From Ellen Nakashima, the Washington Post: A secure communications channel set up to prevent misunderstandings that might lead to nuclear war is likely to expand to handle new kinds of conflict — in cyberspace.
The Nuclear Risk Reduction Center, established in 1988 under President Ronald Reagan so that Washington and Moscow could alert each other to missile tests and space launches that could be mistaken as acts of aggression, would take a central role in an agreement nearing completion between U.S. and Russian negotiators.
The deal could be final in several weeks, but most key elements already are settled, said U.S. officials familiar with the talks.
The use of the secure channel would be a milestone in the effort to ensure that misperceptions in cyberspace — where it is difficult to know who is behind a digital attack or even whether a computer disruption is the result of deliberate action — do not escalate to full hostilities, say U.S. officials and experts from both countries.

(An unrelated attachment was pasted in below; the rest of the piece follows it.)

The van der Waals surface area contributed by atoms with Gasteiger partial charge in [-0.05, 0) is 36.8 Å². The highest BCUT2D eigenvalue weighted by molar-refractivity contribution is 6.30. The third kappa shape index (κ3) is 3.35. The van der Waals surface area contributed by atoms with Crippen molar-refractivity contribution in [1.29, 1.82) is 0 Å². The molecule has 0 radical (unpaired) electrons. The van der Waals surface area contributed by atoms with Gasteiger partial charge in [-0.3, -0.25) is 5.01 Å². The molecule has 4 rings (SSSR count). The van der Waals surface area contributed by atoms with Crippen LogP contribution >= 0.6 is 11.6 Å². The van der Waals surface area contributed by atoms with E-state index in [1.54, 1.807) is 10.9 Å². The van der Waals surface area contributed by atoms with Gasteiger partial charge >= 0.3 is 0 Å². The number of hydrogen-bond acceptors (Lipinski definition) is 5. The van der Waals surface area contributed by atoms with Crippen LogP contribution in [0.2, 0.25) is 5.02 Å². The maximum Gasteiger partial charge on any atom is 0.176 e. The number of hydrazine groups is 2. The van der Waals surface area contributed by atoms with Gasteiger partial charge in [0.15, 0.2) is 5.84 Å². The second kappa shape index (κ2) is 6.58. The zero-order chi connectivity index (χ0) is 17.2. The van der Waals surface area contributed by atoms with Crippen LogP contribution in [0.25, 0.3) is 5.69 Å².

The talks reflect the increasing importance of cyber-activities as points of potential conflict between nations. The Obama administration has warned with growing urgency in recent months that a cyberattack could undermine systems providing water, power or other critical services to Americans.
The agreement would be the first between the United States and another country seeking to lessen the danger of conflict in cyberspace, and it would include other measures to improve communication and transparency. It would be, officials and experts note, an initial step toward making cyberspace more stable.
“Both the U.S. and Russia are committed to tackling common cybersecurity threats while at the same time reducing the chances a misunderstood incident could negatively affect our relationship,” White House spokeswoman Caitlin Hayden said.
Russian Embassy spokesman Yevgeniy Khorishko said, “We feel that these confidence-building measures are important to preventing conflicts.” (graphic: U.S. Department of State)